Technology, women’s empowerment and rural development are key to improve entrepreneurship in Latin America
The BBVA Microfinance Foundation (BBVAMF) has recently presented its Social Performance Report reflecting its contribution to the United Nations Sustainable Development Goals, which acknowledge the importance of financial inclusion and microfinance for their achievement. The Foundation brings financial products and services closer to vulnerable populations in Latin America, especially to women, to support their development. According to World Bank, almost one out of two women don’t have a bank account.
“Our female entrepreneurs are vulnerable, most of the time they are single mothers who run a business and need an opportunity”, confirms Angélica Albornoz, a credit officer for BBVAMF, as she shares how her job empowers women (SDG 5, “Gender equality”).
According to BBVAMF’s Impact Assessment team, the female entrepreneurs who join the Foundation are more economically vulnerable than their male counterparts. On average, they possess less assets (USD 6,131 versus USD 8,330) and request for smaller loans (USD 696 versus USD 1,096), but their sales are almost the same (USD 1,174 per month, versus USD 1,446). In fact, since 2015, 8 out of 10 entrepreneurs that have crossed the poverty threshold are women.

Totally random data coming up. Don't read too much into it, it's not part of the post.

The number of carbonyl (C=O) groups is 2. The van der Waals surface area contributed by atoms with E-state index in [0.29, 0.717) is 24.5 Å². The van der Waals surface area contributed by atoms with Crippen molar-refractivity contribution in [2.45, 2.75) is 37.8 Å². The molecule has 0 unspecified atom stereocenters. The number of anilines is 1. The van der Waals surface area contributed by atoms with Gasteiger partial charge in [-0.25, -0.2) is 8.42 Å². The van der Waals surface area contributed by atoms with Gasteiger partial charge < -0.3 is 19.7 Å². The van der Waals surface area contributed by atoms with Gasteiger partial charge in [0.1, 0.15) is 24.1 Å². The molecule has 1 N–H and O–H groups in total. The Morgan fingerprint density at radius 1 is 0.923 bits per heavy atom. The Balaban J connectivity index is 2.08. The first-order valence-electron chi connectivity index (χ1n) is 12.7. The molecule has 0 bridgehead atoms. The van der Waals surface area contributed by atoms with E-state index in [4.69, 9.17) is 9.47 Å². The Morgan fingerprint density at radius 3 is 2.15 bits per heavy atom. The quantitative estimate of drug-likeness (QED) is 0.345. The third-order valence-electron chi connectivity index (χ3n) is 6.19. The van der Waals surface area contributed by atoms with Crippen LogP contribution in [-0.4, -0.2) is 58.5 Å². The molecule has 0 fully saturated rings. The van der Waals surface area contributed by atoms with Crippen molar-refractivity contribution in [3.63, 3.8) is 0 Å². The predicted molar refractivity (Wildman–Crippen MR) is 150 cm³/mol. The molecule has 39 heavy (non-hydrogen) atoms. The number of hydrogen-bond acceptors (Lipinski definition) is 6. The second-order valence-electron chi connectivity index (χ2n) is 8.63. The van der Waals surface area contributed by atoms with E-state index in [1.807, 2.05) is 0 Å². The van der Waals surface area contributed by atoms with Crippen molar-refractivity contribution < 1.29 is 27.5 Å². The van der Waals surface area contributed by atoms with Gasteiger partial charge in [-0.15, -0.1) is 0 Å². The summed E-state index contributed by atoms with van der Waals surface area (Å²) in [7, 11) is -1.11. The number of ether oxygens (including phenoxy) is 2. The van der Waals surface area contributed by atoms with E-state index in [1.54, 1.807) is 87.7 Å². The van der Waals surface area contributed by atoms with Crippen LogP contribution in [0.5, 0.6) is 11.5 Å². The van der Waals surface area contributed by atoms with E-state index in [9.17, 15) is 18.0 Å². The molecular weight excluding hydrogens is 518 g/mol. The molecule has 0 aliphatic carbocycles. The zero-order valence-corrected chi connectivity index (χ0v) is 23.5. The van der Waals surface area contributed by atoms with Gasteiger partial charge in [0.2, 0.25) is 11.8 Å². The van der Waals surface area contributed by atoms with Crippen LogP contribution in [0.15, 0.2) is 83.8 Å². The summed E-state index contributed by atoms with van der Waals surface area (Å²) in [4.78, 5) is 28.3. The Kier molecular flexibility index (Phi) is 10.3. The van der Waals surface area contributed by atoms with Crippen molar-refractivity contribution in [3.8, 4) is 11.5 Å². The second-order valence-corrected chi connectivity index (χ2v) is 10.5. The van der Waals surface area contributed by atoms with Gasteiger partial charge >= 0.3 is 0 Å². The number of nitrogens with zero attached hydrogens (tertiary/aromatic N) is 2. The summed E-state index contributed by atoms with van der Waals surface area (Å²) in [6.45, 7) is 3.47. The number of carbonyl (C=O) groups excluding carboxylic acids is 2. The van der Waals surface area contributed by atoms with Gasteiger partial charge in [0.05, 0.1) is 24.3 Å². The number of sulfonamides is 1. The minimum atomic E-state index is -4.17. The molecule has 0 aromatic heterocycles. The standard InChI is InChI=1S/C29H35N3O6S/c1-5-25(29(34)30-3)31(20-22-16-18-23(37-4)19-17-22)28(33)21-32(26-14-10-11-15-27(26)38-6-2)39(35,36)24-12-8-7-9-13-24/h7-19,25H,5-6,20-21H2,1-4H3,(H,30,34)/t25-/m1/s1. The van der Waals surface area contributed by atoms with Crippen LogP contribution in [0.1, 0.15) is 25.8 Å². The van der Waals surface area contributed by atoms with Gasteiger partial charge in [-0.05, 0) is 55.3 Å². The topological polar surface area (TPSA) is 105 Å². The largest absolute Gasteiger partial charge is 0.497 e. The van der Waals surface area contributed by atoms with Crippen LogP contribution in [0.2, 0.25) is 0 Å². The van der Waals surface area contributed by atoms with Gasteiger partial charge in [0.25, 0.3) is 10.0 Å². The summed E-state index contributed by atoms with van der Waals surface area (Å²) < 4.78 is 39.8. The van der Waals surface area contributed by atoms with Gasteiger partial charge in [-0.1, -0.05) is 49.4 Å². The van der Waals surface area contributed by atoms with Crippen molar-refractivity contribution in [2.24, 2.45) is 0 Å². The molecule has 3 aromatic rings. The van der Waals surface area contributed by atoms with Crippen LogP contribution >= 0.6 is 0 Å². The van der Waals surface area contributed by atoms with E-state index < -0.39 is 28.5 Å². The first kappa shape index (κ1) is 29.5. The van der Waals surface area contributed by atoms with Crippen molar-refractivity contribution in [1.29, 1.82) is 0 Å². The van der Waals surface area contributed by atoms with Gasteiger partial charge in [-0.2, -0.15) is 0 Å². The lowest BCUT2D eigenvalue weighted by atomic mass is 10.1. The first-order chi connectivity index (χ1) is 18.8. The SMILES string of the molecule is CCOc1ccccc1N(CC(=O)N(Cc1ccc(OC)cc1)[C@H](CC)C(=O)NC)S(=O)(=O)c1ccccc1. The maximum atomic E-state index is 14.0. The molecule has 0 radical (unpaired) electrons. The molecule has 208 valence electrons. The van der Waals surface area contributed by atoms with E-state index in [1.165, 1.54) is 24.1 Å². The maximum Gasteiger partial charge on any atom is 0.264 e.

“We serve more than a million women through financial services: for instance, we offer savings products for their children, microinsurance plans with specific coverage, or group lending models like what we have in Peru for those who live in rural areas”, says BBVAMF’s head of Women’s Empowerment, Laura Fernández Lord.
Indeed, in this country where the financial inclusion rate in rural areas barely reaches 40%, the credit officers that work for BBVAMF access remotely-located microentrepreneurs using their mobile phones, where they can consult the clients’ credit history, progress, and even conduct administrative tasks. All of these, to make their lives easier and not make them incur in travel costs (SDG 10 “Equal opportunities”).
“Requests for loans are processed directly by using the app, which is really useful because operations are now quicker and it allows us to adjust clients’ payments according to their current circumstances”, says Charly Mendoza, one of the credit officers from Peru.
This tool turns out to be very efficient in extending services to small farmers who represent almost 40% of the Foundation’s rural clients. Their incomes depend on the quality of their crops, the productive cycle and the weather’s unpredictability, usually determined by climate change.
In Colombia, BBVAMF’s institution offers Crediverde, a loan that helps strengthen farmers’ resilience not only through financial support, but also through quality technical advice so they can apply more eco-friendly farming practices. This loan is part of the Microfinance for Ecosystem-based Adaptation (MEbA) initiative, spearheaded by UN Environment and the German Ministry for Environment (SDG 2, “Zero hunger and sustainable agriculture”).
Aside from these initiatives, the BBVAMF’s Social Performance Report includes other projects with which the Foundation shows its firm commitment to the SDG and its ultimate goal: to end poverty.